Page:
Sounds like bleak stuff, doesn't it? Yet Saunders handles his characters with grace and humor. In the title story, for example, a couple occupies a squalid corner of a human zoo, where they act out a parody of caveman times, communicating in grunts and hand motions (speaking is instantly punishable by the Orwellian management) and conducting their lives during 15-minute smoke breaks. In "Winky," a born loser (really, all of Saunders's characters are born losers) visits a self-help seminar, where he's encouraged to rid himself of all those people who are "crapping in your oatmeal." Exhilarated at the prospect of dumping his simple, crazy-haired, religion-besotted sister, he returns home to the bleak discovery that he needs her as much as she needs him. The protagonist of "Sea Oak" works as a stripper in an aviation-themed restaurant and lives next to a crack house with his unemployed sisters, their babies, and a sweet old maid of an aunt. The aunt dies, and then returns from the grave--not so sweet, now, and still decomposing--with strange powers and a sobering message:
You ever been in the grave? It sucks so bad! You regret all the things you never did. You little bitches are going to have a very bad time in the grave unless you get on the stick, believe me!The characters and situations in the rest of Pastoralia are equally wretched. But Saunders rescues them from utter despair with a loving belief in the triumph of the human spirit: yes, things can always get worse, but worse is better than the cold dirt of the grave. And in the small space between wretchedness and death there is plenty of room for laughter, and even love. --Tod Nelson --This text refers to an out of print or unavailable edition of this title.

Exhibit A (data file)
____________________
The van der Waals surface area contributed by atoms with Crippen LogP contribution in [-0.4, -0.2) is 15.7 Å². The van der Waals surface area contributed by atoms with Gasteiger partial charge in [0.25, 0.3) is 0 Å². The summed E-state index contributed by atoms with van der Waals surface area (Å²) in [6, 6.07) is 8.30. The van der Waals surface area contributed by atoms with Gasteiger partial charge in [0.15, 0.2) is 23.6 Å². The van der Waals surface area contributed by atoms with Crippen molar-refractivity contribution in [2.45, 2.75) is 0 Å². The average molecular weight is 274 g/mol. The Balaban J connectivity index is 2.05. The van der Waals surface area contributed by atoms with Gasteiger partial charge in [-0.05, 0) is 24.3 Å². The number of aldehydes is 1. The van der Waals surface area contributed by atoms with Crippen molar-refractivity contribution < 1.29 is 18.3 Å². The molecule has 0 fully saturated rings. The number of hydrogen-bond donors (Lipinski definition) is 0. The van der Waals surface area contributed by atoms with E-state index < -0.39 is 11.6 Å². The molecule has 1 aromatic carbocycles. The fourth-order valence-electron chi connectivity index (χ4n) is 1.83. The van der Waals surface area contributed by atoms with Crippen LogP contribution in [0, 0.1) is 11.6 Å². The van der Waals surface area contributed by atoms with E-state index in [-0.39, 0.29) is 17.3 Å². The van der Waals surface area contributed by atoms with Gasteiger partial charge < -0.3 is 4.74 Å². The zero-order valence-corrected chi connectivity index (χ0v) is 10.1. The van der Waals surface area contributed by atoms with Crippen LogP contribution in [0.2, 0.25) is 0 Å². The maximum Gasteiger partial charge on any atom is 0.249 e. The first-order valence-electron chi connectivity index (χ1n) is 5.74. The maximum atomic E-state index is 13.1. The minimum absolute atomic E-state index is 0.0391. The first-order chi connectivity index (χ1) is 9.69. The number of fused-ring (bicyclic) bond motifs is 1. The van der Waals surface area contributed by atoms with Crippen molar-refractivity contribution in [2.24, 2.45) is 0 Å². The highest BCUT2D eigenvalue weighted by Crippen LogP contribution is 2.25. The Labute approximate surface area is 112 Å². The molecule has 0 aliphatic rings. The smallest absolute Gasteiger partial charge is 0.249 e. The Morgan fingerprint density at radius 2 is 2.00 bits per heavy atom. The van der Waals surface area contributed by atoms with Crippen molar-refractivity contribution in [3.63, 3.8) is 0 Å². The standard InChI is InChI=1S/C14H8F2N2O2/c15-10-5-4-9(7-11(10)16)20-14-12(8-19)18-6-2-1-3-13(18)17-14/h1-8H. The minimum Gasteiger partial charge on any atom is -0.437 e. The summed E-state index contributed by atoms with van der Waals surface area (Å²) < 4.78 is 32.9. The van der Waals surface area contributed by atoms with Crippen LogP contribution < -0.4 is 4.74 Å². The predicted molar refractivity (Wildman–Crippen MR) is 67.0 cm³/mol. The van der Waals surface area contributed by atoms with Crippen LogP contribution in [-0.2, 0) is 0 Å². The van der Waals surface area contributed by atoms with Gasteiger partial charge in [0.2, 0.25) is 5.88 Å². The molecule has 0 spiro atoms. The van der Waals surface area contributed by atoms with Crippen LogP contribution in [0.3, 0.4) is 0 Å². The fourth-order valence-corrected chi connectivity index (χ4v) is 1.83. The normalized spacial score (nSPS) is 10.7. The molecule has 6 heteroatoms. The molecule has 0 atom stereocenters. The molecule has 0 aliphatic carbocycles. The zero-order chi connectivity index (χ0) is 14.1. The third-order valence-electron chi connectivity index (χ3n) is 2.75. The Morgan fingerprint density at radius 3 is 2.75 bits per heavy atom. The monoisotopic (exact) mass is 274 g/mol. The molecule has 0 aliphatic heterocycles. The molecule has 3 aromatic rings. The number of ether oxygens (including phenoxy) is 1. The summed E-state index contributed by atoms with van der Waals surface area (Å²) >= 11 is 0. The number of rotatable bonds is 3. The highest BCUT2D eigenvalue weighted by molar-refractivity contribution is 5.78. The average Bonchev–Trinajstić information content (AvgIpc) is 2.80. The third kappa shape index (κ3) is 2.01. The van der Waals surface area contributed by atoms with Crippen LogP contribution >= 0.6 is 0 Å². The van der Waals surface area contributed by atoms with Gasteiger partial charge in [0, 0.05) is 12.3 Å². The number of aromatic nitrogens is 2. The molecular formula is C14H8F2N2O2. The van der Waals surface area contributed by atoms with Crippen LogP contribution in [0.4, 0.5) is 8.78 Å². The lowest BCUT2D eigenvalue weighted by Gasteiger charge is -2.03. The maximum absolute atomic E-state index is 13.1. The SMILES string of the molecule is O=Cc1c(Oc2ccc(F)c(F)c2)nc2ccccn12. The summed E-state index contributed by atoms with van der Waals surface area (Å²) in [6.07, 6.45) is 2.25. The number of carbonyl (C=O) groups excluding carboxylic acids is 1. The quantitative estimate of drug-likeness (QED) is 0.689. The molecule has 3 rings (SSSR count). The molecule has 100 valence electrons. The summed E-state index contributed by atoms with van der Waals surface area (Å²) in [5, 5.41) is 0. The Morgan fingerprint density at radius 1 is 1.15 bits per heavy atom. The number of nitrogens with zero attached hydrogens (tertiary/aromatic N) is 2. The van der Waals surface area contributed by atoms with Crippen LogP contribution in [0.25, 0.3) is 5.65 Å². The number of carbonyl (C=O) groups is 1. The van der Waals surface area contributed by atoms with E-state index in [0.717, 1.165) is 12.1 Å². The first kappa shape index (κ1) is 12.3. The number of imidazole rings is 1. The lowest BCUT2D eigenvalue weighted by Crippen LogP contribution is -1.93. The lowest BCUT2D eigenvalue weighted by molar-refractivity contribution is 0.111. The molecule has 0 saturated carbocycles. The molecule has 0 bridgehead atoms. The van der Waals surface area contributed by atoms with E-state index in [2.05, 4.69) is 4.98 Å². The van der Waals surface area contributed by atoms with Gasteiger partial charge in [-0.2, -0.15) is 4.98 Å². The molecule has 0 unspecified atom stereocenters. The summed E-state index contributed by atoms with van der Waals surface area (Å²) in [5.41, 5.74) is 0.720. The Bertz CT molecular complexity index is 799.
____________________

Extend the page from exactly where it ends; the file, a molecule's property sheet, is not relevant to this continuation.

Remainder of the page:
Funny, smart, and often makes you reflect on how you live your life. Saunders is a genius. Easily my favorite current living author.Published 1 month ago by Wazoo
Not quite as good as his most recent collection, "Tenth of December," but truly remarkable writing and storytelling nonetheless. George Saunders is the master.Published 1 month ago by Amazon Customer
Now this book is wacky.
This was a book club pick and I'm glad for the uniqueness of my book club. Read more
George Saunders' stories have eclectic sensibilities, combining various elements of sf, satire, humor, and pathos in an accessible, but also insightful, mix. Read morePublished 3 months ago by b_mcg
This collection grabbed me from the absurd titular story about a man and woman working as professional neanderthal impersonators (some kind of roadside attraction? Read morePublished 4 months ago by Simon Kelly
A great collection of well told and polished short fiction that is as bizarre in it's delivery as it is it's subject matter. Read morePublished 6 months ago by The Green Hornet
I bought this book with some trepidation after reading Civilwarland in Bad Decline--not because I disliked that book (indeed, I gave it 5 stars and enjoyed it thoroughly), but... Read morePublished 6 months ago by Horace
I was laughing so hard that tears were streaming down my face and then I read the fourth story-the end of FIRPO in the world-and the tears came from how sad it was. genius. Read morePublished 7 months ago by larry fitzpatrick
In a recent video at newyorker.com, George Saunders describes how he often begins his stories by writing jokes about his characters. Read morePublished 7 months ago by Ethan Cooper